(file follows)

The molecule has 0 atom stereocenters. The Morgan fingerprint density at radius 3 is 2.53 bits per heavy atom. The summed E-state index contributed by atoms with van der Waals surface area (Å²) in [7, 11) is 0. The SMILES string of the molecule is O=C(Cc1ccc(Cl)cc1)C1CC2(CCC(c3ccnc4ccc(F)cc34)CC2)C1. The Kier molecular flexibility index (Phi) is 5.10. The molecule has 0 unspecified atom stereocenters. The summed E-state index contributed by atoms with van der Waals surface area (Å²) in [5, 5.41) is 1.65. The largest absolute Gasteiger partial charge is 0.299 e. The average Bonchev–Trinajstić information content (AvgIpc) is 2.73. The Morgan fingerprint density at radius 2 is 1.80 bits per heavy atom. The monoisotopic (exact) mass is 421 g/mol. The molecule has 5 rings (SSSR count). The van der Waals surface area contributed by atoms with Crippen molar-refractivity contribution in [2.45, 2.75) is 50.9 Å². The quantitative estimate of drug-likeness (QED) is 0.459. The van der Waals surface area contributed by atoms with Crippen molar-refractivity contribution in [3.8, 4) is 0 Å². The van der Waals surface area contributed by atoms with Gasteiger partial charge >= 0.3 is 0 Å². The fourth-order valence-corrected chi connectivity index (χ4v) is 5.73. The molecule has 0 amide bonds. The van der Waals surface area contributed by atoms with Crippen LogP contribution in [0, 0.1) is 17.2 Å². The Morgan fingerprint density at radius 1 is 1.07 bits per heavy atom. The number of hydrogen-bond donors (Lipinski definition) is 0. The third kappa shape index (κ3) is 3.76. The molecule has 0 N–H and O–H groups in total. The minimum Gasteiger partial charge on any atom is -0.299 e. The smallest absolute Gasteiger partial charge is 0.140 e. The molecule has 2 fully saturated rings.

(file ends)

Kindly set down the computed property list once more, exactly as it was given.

The molecule has 0 atom stereocenters. The Morgan fingerprint density at radius 3 is 2.53 bits per heavy atom. The summed E-state index contributed by atoms with van der Waals surface area (Å²) in [7, 11) is 0. The SMILES string of the molecule is O=C(Cc1ccc(Cl)cc1)C1CC2(CCC(c3ccnc4ccc(F)cc34)CC2)C1. The Kier molecular flexibility index (Phi) is 5.10. The molecule has 0 unspecified atom stereocenters. The summed E-state index contributed by atoms with van der Waals surface area (Å²) in [5, 5.41) is 1.65. The largest absolute Gasteiger partial charge is 0.299 e. The average Bonchev–Trinajstić information content (AvgIpc) is 2.73. The Morgan fingerprint density at radius 2 is 1.80 bits per heavy atom. The monoisotopic (exact) mass is 421 g/mol. The molecule has 5 rings (SSSR count). The van der Waals surface area contributed by atoms with Crippen molar-refractivity contribution in [2.45, 2.75) is 50.9 Å². The quantitative estimate of drug-likeness (QED) is 0.459. The van der Waals surface area contributed by atoms with Crippen molar-refractivity contribution in [3.8, 4) is 0 Å². The van der Waals surface area contributed by atoms with Gasteiger partial charge >= 0.3 is 0 Å². The fourth-order valence-corrected chi connectivity index (χ4v) is 5.73. The molecule has 0 amide bonds. The van der Waals surface area contributed by atoms with Crippen LogP contribution in [0, 0.1) is 17.2 Å². The Morgan fingerprint density at radius 1 is 1.07 bits per heavy atom. The number of hydrogen-bond donors (Lipinski definition) is 0. The third kappa shape index (κ3) is 3.76. The molecule has 0 N–H and O–H groups in total. The minimum Gasteiger partial charge on any atom is -0.299 e. The smallest absolute Gasteiger partial charge is 0.140 e. The molecule has 2 fully saturated rings.